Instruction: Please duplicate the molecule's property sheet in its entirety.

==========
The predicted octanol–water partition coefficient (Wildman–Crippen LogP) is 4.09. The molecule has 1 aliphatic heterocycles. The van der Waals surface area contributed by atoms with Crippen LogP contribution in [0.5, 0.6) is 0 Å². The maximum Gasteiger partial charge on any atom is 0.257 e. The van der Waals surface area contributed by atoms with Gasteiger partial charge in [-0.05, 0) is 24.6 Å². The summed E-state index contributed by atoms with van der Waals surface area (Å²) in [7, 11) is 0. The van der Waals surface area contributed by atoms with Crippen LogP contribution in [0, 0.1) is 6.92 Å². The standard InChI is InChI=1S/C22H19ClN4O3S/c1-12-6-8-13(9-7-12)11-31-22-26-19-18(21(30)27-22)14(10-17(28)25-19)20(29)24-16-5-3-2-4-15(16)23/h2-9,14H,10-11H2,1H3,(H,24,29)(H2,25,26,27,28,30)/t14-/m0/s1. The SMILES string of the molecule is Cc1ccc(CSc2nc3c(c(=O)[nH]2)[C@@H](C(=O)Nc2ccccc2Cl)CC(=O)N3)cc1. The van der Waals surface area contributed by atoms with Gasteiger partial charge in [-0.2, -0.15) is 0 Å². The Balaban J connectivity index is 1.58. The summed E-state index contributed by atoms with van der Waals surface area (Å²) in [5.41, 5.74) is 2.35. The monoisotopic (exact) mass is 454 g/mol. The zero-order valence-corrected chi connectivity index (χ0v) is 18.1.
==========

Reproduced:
The predicted octanol–water partition coefficient (Wildman–Crippen LogP) is 4.09. The molecule has 1 aliphatic heterocycles. The van der Waals surface area contributed by atoms with Crippen LogP contribution in [0.5, 0.6) is 0 Å². The maximum Gasteiger partial charge on any atom is 0.257 e. The van der Waals surface area contributed by atoms with Gasteiger partial charge in [-0.05, 0) is 24.6 Å². The summed E-state index contributed by atoms with van der Waals surface area (Å²) in [7, 11) is 0. The van der Waals surface area contributed by atoms with Crippen LogP contribution in [0, 0.1) is 6.92 Å². The standard InChI is InChI=1S/C22H19ClN4O3S/c1-12-6-8-13(9-7-12)11-31-22-26-19-18(21(30)27-22)14(10-17(28)25-19)20(29)24-16-5-3-2-4-15(16)23/h2-9,14H,10-11H2,1H3,(H,24,29)(H2,25,26,27,28,30)/t14-/m0/s1. The SMILES string of the molecule is Cc1ccc(CSc2nc3c(c(=O)[nH]2)[C@@H](C(=O)Nc2ccccc2Cl)CC(=O)N3)cc1. The van der Waals surface area contributed by atoms with Gasteiger partial charge in [-0.2, -0.15) is 0 Å². The Balaban J connectivity index is 1.58. The summed E-state index contributed by atoms with van der Waals surface area (Å²) in [5.41, 5.74) is 2.35. The monoisotopic (exact) mass is 454 g/mol. The zero-order valence-corrected chi connectivity index (χ0v) is 18.1.